Interestingly, corporate advocates of higher consumption taxes have also lobbied for lower corporate tax rates, which dropped from 42 percent in 1989 to 30 percent in 1999.
Katz argues that various policies helpful to corporations have reduced household income and generated deflation. Recovery, in his view, depends on putting more money in the pockets of consumers and increasing their spending power by stoking productivity-enhancing competition. In this sense, globalization in the form of heightened foreign penetration of Japan’s relatively closed market is essential to recovery.
Can inflation targets jumpstart demand by convincing corporations and consumers that it is better to buy now than wait for coming price increases? Katz disagrees, arguing that this is a misguided policy refuted by economic theory and empirical evidence. He questions whether the Bank of Japan can actually attain inflation targets and points out that investors have little incentive to invest in Japanese stocks if they anticipate a decrease in their value. Moreover, pensioners living on fixed incomes will have an even harder time making ends meet.
Most of this excellent book analyzes the reasons for the current malaise, the problem of various “remedies” and the substantial obstacles to recovery. The cautious optimism embraced in “Japanese Phoenix” is appealing, and I share the author’s belief that 1990-2010 will come to be viewed as a watershed in Japan’s transformation.
But, how will Japan reform and revive? The key “obstacles to growth are woven into the very fabric of its political economy,” and it is not encouraging that Japan’s political elite have been AWOL or in denial instead of crafting needed reforms. The forces of resistance and reform have locked horns, resulting in half measures and inaction. Katz is quite right that “the very things that make structural reform economically necessary also make it politically difficult.”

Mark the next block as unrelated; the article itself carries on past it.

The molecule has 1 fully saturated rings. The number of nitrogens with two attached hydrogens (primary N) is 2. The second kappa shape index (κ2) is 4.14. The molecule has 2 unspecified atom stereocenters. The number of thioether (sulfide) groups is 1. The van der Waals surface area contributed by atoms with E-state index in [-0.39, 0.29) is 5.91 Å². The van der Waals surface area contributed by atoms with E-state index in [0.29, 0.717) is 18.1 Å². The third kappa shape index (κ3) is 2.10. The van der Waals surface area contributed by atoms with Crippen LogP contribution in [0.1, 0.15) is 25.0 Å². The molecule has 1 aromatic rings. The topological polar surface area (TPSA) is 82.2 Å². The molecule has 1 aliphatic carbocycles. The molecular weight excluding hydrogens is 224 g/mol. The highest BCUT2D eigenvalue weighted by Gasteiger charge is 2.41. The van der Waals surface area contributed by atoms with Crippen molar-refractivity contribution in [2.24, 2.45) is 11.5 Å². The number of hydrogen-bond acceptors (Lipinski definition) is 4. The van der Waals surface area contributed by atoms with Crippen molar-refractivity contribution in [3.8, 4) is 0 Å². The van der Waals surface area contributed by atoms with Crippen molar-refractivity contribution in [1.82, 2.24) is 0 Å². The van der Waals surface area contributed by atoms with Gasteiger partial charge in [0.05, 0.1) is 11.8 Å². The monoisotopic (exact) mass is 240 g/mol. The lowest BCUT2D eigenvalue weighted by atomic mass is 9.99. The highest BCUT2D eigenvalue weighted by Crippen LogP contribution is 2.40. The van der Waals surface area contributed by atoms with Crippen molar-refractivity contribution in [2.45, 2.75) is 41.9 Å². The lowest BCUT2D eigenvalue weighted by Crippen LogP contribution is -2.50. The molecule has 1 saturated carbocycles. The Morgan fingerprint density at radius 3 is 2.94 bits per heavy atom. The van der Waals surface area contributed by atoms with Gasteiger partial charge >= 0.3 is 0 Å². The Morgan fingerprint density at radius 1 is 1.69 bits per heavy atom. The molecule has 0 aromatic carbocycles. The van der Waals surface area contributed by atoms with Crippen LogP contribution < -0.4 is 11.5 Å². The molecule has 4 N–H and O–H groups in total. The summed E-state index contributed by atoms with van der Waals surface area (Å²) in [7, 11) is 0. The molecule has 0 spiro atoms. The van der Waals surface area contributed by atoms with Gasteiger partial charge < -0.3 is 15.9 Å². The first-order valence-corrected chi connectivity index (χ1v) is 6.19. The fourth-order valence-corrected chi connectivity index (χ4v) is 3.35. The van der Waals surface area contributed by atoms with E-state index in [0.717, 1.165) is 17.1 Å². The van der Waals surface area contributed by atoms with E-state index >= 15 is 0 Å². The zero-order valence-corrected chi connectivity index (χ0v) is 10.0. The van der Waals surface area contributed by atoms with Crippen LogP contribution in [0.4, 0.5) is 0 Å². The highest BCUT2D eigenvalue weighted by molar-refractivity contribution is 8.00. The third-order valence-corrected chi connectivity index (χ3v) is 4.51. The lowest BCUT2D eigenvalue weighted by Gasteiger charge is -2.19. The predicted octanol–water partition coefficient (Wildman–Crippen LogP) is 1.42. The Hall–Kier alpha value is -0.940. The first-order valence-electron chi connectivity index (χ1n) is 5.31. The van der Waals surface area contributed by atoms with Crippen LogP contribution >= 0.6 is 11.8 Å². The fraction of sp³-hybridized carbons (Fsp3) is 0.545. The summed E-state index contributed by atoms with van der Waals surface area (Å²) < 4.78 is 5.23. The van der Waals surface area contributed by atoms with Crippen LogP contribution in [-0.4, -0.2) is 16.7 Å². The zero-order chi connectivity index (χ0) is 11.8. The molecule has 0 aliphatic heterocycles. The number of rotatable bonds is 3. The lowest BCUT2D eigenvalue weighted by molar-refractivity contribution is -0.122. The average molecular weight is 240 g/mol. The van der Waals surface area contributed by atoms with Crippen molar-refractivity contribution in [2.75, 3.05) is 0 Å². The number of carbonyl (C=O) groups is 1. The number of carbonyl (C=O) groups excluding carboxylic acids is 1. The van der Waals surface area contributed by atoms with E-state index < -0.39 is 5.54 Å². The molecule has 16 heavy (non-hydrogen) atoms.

Overcoming this impasse hinges on awareness that “the pain of inaction will ultimately surpass the pain of action. More fundamentally, Japan is a great nation currently trapped in obsolete institutions . . . Japan abounds with bright, ambitious individuals who know what is wrong and who are capable of leading the new Japan . . . What is missing is the program and institutional vehicle for all of these individuals to coalesce around. With time, that too will come.”
Katz may well be right, but an expansion on ongoing institutional reforms would have been helpful in buttressing his case. Like Bill Emmott’s contrarian “The Sun Also Sets” (1989), which was alone in predicting Japan’s demise at the height of the bubble, the bullish and brash tone of “Japanese Phoenix” will stir strong criticisms and debates. I suspect Katz will get the last laugh.